1012 – Aelfheah was murdered by Danes who had been ravaging the south of England. Aelfhear became the 29th Archbishop of Canterbury in 1005.
1539 – Emperor Charles V reached a truce with German Protestants at Frankfurt, Germany.
1587 – English admiral Sir Francis Drake entered Cadiz harbor and sank the Spanish fleet.
1689 – Residents of Boston ousted their governor, Edmond Andros.
1713 – Holy Roman Emperor Charles VI issued the Pragmatic Sanction, which gave women the rights of succession to Hapsburg possessions.
1764 – The English Parliament banned the American colonies from printing paper money.
1770 – Captain James Cook discovered New South Wales, Australia. Cook originally named the land Point Hicks.
1775 – The American Revolution began as fighting broke out at Lexington, MA.
1782 – The Netherlands recognized the new United States.
1794 – Tadeusz Kosciuszko forced the Russians out of Warsaw.
1802 – The Spanish reopened the New Orleans port to American merchants.
1839 – The Kingdom of Belgium was recognized by all the states of Europe when the Treaty of London was signed.
1852 – The California Historical Society was founded.
1861 – Thaddeus S. C. Lowe sailed 900 miles in nine hours in a hot air balloon from Cincinnati, OH, to Unionville, SC.
1861 – The Baltimore riots resulted in four Union soldiers and nine civilians killed.
1861 – U.S. President Lincoln ordered a blockade of Confederate ports.
1892 – The Duryea gasoline buggy was introduced in the U.S. by Charles and Frank Duryea.
1897 – The first annual Boston Marathon was held. It was the first of its type in the U.S.
1927 – In China, Hankow communists declared war on Chaing Kai-shek.
1933 – U.S. President Franklin D. Roosevelt issued a proclamation that removed the U.S. from the gold standard.
1938 – General Francisco Franco declared victory in the Spanish Civil War.
1939 – Connecticut approved the Bill of Rights for the U.S. Constitution after 148 years.
1943 – The Warsaw Ghetto uprising against Nazi rule began. The Jews were able to fight off the Germans for 28 days.
1951 – General Douglas MacArthur gave his “Old Soldiers” speech before the U.S. Congress after being relieved by U.S. President Truman. In the address General MacArthur said that “Old soldiers never die, they just fade away.”
1951 – Shigeki Tanaka won the Boston Marathon. Tanaka had survived the atomic blast at Hiroshima, Japan during World War II.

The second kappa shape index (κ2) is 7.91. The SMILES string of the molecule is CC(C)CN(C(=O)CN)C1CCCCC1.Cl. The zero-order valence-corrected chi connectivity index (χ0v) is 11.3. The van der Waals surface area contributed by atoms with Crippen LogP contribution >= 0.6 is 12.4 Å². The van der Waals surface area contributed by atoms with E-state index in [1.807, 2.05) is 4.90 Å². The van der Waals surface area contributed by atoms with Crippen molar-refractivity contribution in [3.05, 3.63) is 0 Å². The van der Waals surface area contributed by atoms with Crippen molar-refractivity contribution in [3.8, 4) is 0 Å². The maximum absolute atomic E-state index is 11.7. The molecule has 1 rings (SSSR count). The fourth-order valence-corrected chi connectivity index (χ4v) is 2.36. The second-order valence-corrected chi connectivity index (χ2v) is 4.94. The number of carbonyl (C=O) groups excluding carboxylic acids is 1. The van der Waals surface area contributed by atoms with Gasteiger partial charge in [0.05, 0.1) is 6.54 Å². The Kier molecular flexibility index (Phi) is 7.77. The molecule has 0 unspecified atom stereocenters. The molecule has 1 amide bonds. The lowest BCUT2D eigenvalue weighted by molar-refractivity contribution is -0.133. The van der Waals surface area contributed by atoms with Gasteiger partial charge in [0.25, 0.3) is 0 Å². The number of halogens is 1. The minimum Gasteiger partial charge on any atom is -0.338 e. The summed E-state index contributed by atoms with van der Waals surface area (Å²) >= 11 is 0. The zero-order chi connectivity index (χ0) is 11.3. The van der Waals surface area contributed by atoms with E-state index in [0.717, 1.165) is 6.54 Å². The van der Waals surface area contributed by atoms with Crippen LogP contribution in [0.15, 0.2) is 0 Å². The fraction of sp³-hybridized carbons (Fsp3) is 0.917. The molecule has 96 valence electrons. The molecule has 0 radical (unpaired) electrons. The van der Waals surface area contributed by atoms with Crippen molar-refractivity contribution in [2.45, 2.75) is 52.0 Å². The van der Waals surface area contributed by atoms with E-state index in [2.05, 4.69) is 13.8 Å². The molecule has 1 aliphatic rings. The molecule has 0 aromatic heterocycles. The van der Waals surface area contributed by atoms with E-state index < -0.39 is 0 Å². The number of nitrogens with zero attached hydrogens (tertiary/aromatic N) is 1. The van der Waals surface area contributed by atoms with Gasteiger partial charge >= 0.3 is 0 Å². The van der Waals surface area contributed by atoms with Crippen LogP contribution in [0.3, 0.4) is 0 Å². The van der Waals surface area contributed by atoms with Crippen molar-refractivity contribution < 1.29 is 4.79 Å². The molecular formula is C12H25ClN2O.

1956 – Actress Grace Kelly became Princess Grace of Monaco when she married Prince Rainier III of Monaco. The civil ceremony took place on April 18.
1958 – The San Francisco Giants and the Los Angeles Dodgers played the first major league baseball game on the West Coast.
1960 – Baseball uniforms began displaying player’s names on their backs.
1967 – Surveyor 3 landed on the moon and began sending photos back to the U.S.
1971 – Russia launched the Salyut into orbit around Earth. It was the first space station.
1975 – India launched its first satellite with aid from the USSR.
1977 – Alex Haley received a special Pulitzer Prize for his book “Roots.”
1981 – In Davao, Philippines, thirteen people were killed when members of the New People’s Army threw hand grenades into the Roman Catholic cathedral during Easter services.
1982 – NASA named Sally Ride to be first woman astronaut.
1982 – NASA named Guion S. Bluford Jr. as the first African-American astronaut.
1982 – The U.S. announced a ban on U.S. tourist and business traval to Cuba. The U.S. charged the Cuban government with subversion in Central America.
1987 – In Phoenix, AZ, skydiver Gregory Robertson went into a 200-mph free-fall to save an unconscious colleague 3,500 feet from the ground.
1987 – The last California condor known to be in the wild was captured and placed in a breeding program at the San Diego Wild Animal Park.
1989 – A gun turret exploded aboard the USS Iowa. 47 sailors were killed.
1989 – In El Salvador, Attorney General Alvadora was killed by a car bomb.
1993 – The Branch-Davidian’s compound in Waco, TX, burned to the ground. It was the end of a 51-day standoff between the cult and U.S. federal agents. 86 people were killed including 17 children. Nine of the Branch Davidians escaped the fire.
1994 – A Los Angeles jury awarded $3.8 million to Rodney King for violation of his civil rights.
1995 – The Alfred P. Murrah Federal Building in Oklahoma City, OK, was destroyed by a bomb. It was the worst bombing on U.S. territory. 168 people were killed including 19 children, and 500 were injured. Timothy McVeigh was found guilty of the bombing on June 2, 1997.
1998 – Wang Dan, a leader of 1989 Tienanmen Square pro democracy protests, was freed by the Chinese government.
2000 – The Oklahoma City National Memorial was dedicated on the fifth anniversary of the bombing in Oklahoma that killed 168 people.
2000 – Letters written by Greta Garbo were put on exhibit. The letters were made public ten years after Garbo’s death.
2000 – In the Philippines, Air Philippines GAP 541 crashed while preparing to land. 131 people were killed.
2002 – The USS Cole was relaunched. In Yemen, 17 sailors were killed when the ship was attacked by terrorists on October 12, 2000. The attack was blamed on Osama bin Laden’s al-Qaida network.